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How To Recover After A Long-Distance Run

How To Recover After A Long-Distance Run

Like with any exercise or a great workout, distance running can leave you sore and tired afterward. To combat this, it’s important to recover after a nice long run! Recovery is a key step in any workout routine but is especially important after a run. It can look a little different from athlete to athlete, but there are a few general tips and tricks that every good distance runner incorporates into their recovery routines. This guide to recovering after a long-distance run is a great reference for any runner looking to show their bodies some love after crushing that run! 

1. Cool Down Walk/Jog

It’s really important to keep moving after you finish your run, no matter how slowly. Getting a cool down jog or even walk in after you finish your distance run is key to kicking off your recovery right. It can be really tempting to be still after running for so long, but if you stop moving so suddenly or sit down after completing your run, it can have negative effects on your body!

When you stop moving so suddenly, your heart rate drops more quickly and may lead to fainting or shortness of breath. Instead of collapsing after you finish, try walking around to slow your breathing. Then, go for a short and easy cooldown jog or walk to help your muscles bounce back and prevent soreness.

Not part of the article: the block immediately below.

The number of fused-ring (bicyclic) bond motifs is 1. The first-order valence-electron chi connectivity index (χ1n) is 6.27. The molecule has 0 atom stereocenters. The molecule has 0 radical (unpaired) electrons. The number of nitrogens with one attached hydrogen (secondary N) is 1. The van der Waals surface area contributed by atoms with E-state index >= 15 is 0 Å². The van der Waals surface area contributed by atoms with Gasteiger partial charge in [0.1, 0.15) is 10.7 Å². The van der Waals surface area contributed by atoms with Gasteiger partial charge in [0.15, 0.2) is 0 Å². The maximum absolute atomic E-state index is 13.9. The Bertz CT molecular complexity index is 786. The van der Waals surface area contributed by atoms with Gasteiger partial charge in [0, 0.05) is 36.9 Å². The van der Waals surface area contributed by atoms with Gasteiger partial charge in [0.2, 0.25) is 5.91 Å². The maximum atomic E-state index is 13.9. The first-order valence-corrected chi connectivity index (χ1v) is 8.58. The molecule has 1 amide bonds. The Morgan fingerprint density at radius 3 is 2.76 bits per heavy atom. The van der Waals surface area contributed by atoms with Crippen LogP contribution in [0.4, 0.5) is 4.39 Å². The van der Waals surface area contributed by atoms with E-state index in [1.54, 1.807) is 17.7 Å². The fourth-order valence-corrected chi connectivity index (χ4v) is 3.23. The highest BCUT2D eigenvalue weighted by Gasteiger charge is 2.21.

How To Recover After A Long-Distance Run

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2. Stretch

After you’ve cooled down it’s always a good idea to stretch, especially after a long-distance run. Stretching helps your muscles recover after working so hard for so long during your run and prevents muscle soreness and discomfort later on.

Make sure to stretch your legs really well but don’t forget about the other muscles that worked hard to get you through your run, like your arms! There are lots of stretches out there designed to promote recovery after a workout or a tough distance run. Stretching is an important piece of proper recovery and will help you to feel better after running any distance. 

How To Recover After A Long-Distance Run